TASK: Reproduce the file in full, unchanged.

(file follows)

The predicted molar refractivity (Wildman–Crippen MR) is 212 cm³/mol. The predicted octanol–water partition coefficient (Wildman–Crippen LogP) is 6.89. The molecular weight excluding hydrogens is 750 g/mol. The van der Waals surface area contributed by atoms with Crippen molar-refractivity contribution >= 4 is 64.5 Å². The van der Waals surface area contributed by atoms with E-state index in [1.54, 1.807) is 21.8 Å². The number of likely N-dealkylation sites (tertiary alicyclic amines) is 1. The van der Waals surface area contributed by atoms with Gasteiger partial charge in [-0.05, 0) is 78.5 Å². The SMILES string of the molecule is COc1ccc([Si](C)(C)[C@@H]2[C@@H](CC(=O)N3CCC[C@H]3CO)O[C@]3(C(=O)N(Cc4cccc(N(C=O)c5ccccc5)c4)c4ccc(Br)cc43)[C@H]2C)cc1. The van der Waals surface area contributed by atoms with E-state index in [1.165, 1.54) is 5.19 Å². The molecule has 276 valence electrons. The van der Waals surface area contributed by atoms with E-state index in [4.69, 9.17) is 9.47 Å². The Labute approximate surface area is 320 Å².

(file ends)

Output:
The predicted molar refractivity (Wildman–Crippen MR) is 212 cm³/mol. The predicted octanol–water partition coefficient (Wildman–Crippen LogP) is 6.89. The molecular weight excluding hydrogens is 750 g/mol. The van der Waals surface area contributed by atoms with Crippen molar-refractivity contribution >= 4 is 64.5 Å². The van der Waals surface area contributed by atoms with E-state index in [1.54, 1.807) is 21.8 Å². The number of likely N-dealkylation sites (tertiary alicyclic amines) is 1. The van der Waals surface area contributed by atoms with Gasteiger partial charge in [-0.05, 0) is 78.5 Å². The SMILES string of the molecule is COc1ccc([Si](C)(C)[C@@H]2[C@@H](CC(=O)N3CCC[C@H]3CO)O[C@]3(C(=O)N(Cc4cccc(N(C=O)c5ccccc5)c4)c4ccc(Br)cc43)[C@H]2C)cc1. The van der Waals surface area contributed by atoms with E-state index in [1.165, 1.54) is 5.19 Å². The molecule has 276 valence electrons. The van der Waals surface area contributed by atoms with E-state index in [4.69, 9.17) is 9.47 Å². The Labute approximate surface area is 320 Å².